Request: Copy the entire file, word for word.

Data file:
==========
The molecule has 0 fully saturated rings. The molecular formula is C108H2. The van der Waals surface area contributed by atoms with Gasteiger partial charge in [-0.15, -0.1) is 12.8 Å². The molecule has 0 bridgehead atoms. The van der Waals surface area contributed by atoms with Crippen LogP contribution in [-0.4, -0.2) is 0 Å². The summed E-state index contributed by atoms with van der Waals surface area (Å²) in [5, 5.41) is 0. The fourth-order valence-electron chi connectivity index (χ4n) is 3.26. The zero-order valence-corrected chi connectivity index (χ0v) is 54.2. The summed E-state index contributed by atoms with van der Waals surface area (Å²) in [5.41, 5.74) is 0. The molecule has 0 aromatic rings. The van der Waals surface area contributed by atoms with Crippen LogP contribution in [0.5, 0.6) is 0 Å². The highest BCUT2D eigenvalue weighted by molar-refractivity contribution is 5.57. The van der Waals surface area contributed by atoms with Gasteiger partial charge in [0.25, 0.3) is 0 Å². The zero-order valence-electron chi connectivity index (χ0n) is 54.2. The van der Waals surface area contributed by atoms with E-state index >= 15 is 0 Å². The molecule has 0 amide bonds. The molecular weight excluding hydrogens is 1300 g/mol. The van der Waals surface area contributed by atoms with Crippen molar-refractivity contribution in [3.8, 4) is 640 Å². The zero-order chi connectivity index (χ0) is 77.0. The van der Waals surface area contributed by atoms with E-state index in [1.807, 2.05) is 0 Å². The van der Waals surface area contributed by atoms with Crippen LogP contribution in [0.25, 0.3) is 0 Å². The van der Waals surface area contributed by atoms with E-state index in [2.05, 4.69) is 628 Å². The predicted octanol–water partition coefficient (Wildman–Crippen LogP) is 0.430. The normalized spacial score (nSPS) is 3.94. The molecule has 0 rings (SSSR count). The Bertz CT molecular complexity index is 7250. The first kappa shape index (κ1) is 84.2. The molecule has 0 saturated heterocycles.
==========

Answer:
The molecule has 0 fully saturated rings. The molecular formula is C108H2. The van der Waals surface area contributed by atoms with Gasteiger partial charge in [-0.15, -0.1) is 12.8 Å². The molecule has 0 bridgehead atoms. The van der Waals surface area contributed by atoms with Crippen LogP contribution in [-0.4, -0.2) is 0 Å². The summed E-state index contributed by atoms with van der Waals surface area (Å²) in [5, 5.41) is 0. The fourth-order valence-electron chi connectivity index (χ4n) is 3.26. The zero-order valence-corrected chi connectivity index (χ0v) is 54.2. The summed E-state index contributed by atoms with van der Waals surface area (Å²) in [5.41, 5.74) is 0. The molecule has 0 aromatic rings. The van der Waals surface area contributed by atoms with Crippen LogP contribution in [0.5, 0.6) is 0 Å². The highest BCUT2D eigenvalue weighted by molar-refractivity contribution is 5.57. The van der Waals surface area contributed by atoms with Gasteiger partial charge in [0.25, 0.3) is 0 Å². The zero-order valence-electron chi connectivity index (χ0n) is 54.2. The van der Waals surface area contributed by atoms with E-state index >= 15 is 0 Å². The molecule has 0 amide bonds. The molecular weight excluding hydrogens is 1300 g/mol. The van der Waals surface area contributed by atoms with Crippen molar-refractivity contribution in [3.8, 4) is 640 Å². The zero-order chi connectivity index (χ0) is 77.0. The van der Waals surface area contributed by atoms with E-state index in [1.807, 2.05) is 0 Å². The van der Waals surface area contributed by atoms with Crippen LogP contribution in [0.25, 0.3) is 0 Å². The van der Waals surface area contributed by atoms with E-state index in [2.05, 4.69) is 628 Å². The predicted octanol–water partition coefficient (Wildman–Crippen LogP) is 0.430. The normalized spacial score (nSPS) is 3.94. The molecule has 0 rings (SSSR count). The Bertz CT molecular complexity index is 7250. The first kappa shape index (κ1) is 84.2. The molecule has 0 saturated heterocycles.